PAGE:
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You are here: Contents > 2006 > Volume 15 Number 1 January 2006 > AORTIC VALVE DISEASE > Differential Immediate-Early Gene Responses to Elevated Pressure in Porcine Aortic Valve Interstitial Cells

Differential Immediate-Early Gene Responses to Elevated Pressure in Porcine Aortic Valve Interstitial Cells

James N. Warnock, Shane C. Burgess, Allen Shack, Ajit P. Yoganathan

Agricultural and Biological Engineering, Mississippi State University, Mississippi State, Georgia Tech/Emory Center for the Engineering of Living Tissues, Atlanta, College of Veterinary Medicine, Basic Science Department, Mississippi State University, Mississippi State, Wallace H. Coulter Department of Biomedical Engineering, Georgia Institute of Technology, Atlanta, Georgia, USA

Background and aim of the study: Cardiovascular risk factors are believed to play a role in the pathogenesis of aortic valve disease. In the present study the hypothesis was proposed that elevated pressure would cause a change in the expression of prototypical pro-inflammatory genes. Hence, the expression of MCP-1, osteopontin (OPN), VCAM-1, GM-CSF and PAI-1 was examined using semi-quantitative real-time RT-PCR.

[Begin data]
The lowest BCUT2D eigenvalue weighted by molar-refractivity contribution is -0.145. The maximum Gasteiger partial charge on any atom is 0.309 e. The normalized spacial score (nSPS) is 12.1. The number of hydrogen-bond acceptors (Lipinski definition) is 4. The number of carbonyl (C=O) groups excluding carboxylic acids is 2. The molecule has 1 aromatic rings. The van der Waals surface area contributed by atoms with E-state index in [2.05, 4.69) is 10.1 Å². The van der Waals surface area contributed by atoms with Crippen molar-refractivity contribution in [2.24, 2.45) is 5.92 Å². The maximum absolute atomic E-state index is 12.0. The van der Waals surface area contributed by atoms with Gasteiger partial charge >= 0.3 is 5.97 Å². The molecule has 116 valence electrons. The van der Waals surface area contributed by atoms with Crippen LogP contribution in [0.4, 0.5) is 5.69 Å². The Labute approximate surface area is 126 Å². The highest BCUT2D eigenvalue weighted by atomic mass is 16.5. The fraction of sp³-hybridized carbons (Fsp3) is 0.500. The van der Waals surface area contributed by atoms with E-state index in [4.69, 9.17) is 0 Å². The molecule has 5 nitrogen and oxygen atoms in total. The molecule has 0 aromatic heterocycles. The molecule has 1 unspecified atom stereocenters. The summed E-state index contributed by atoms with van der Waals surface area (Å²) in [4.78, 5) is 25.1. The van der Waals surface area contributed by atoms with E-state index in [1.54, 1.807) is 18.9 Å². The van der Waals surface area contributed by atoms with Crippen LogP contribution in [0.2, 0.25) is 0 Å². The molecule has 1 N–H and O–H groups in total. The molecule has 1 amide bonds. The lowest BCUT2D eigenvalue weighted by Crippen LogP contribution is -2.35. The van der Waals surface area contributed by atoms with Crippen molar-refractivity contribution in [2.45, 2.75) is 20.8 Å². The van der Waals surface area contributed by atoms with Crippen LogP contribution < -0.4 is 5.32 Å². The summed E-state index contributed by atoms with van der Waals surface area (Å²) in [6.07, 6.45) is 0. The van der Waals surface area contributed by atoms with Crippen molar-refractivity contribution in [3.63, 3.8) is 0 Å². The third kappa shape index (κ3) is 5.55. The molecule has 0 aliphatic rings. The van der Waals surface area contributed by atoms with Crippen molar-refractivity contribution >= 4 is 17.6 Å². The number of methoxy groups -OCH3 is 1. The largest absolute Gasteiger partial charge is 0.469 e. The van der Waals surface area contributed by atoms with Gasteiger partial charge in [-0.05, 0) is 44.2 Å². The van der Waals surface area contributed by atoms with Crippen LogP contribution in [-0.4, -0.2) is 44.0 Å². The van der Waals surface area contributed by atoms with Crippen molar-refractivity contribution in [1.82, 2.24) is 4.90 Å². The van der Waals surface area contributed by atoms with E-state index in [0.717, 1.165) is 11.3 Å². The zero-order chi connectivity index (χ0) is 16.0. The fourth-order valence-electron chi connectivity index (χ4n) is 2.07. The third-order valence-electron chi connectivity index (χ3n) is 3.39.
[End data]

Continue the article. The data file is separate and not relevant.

Methods: Porcine aortic valve interstitial cells at passage 1 were exposed to constant pressures of 100, 140, or 170 mmHg or cyclic pressures of 80-120, 120-160, or 150-190 mmHg for 2 h. Static cultures at atmospheric pressure served as controls. Total RNA from pooled experiments was isolated for analysis of gene expression. Single tube primer-mediated RT-PCR was performed directly on the RNA.
Results: Cells responded differently to constant and cyclic pressure. The most notable response was the expression of OPN, which was significantly up-

regulated under steady conditions but down-regulated under cyclic conditions. The opposite was true in VCAM-1 expression, which was significantly down-regulated at 170 mmHg static pressure, but up-regulated at 140 and 170 mmHg mean cyclic pressure. There was no clear proportional correlation between pressure magnitude and expression of MCP-1, GM-CSF, or PAI-1. However, elevated cyclic pressure caused a proportional increase in VCAM-1 expression and a proportional decrease in OPN expression.
Conclusion: Elevated cyclic pressure is a potent stimulus for the up-regulation of VCAM-1 expression and the down-regulation of OPN expression. This demonstrates an association between hypertension and aortic valve stenosis and calcification. The regulation of the chemotactic genes MCP-1 and GM-CSF is not correlated to a change in compressive forces.The Journal of Heart Valve Disease 2006;15:34-42

Differential Immediate-Early Gene Responses to Elevated Pressure in Porcine Aortic Valve Interstitial Cells

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